“I had accomplished what I had set out to do,” Flynn told Olive Oil Times. “We wanted to advance California olives using the playbook that had worked for California wine.”See Also: UC Davis Olive Center Turns 10
“That model is based on a strong partnership between UC Davis and farmers,” he added. “I appreciate that we had a substantive impact. The center has room for a lot more growth.”
In spite of stepping away from the day-to-day duties of the position, Flynn plans to continue working as an informal advisor to the Olive Center.
“I will continue to advise the center and stay in touch with growers,” he said. “I expect to serve on the center’s advisory council in an emeritus role.”
Since helping to found the center in 2008, Flynn and his colleagues have made their mark on the California olive industry.
A landmark 2010 olive oil quality study found that a sampling of olive oils on California’s supermarket shelves did not meet the standards specified on their labels. These revelations proved to be a watershed moment for the industry and led to numerous similar tests across the olive oil world.
Under Flynn’s tenure, the Olive Center also hosted the International Olive Council’s first scientific conference in the United States in nearly two decades.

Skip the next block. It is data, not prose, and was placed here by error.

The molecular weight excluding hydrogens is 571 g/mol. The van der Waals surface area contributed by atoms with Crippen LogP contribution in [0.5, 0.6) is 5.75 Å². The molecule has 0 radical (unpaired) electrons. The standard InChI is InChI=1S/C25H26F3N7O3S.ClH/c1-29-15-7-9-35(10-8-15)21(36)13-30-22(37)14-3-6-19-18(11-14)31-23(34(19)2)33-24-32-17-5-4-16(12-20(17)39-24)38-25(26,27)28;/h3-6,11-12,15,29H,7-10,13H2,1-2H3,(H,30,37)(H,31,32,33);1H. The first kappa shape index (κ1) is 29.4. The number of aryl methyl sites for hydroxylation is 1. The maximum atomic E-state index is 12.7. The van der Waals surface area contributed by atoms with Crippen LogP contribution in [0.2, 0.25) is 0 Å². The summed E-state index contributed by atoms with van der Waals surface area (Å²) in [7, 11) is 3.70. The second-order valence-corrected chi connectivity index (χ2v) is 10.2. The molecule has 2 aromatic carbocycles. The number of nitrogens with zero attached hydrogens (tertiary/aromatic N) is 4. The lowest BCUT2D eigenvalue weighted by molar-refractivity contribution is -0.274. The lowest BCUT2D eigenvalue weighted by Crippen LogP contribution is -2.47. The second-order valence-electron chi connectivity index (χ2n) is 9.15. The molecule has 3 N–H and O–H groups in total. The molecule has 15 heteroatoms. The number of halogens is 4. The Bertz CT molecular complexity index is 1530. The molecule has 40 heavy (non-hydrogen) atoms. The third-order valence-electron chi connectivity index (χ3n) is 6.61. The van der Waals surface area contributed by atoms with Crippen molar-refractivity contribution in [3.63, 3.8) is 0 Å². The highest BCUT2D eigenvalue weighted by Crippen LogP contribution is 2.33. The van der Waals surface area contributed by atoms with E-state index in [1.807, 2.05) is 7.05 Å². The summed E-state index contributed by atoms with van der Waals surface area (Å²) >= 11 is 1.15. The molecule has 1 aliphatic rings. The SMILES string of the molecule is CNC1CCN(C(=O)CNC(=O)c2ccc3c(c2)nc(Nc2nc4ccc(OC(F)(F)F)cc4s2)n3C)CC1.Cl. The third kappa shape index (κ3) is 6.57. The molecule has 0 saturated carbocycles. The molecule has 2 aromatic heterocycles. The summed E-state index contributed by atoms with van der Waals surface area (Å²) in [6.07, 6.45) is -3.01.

However, Flynn said that his biggest accomplishment at the Olive Center was helping to create “what have been called the strictest government olive oil standards in the world.”
In spite of all the success achieved by the Olive Center over the past 12 years, Flynn foresees plenty of challenges for its next executive director.
“The center is self-supporting. While our financial base is solid the center needs more funding to expand its research and partnership network,” he said. “The center’s advisory council has developed promising funding strategies for the next director to consider.”
Applications for the executive director position will be accepted until October 4th. A job description and instructions on how to apply may be found here.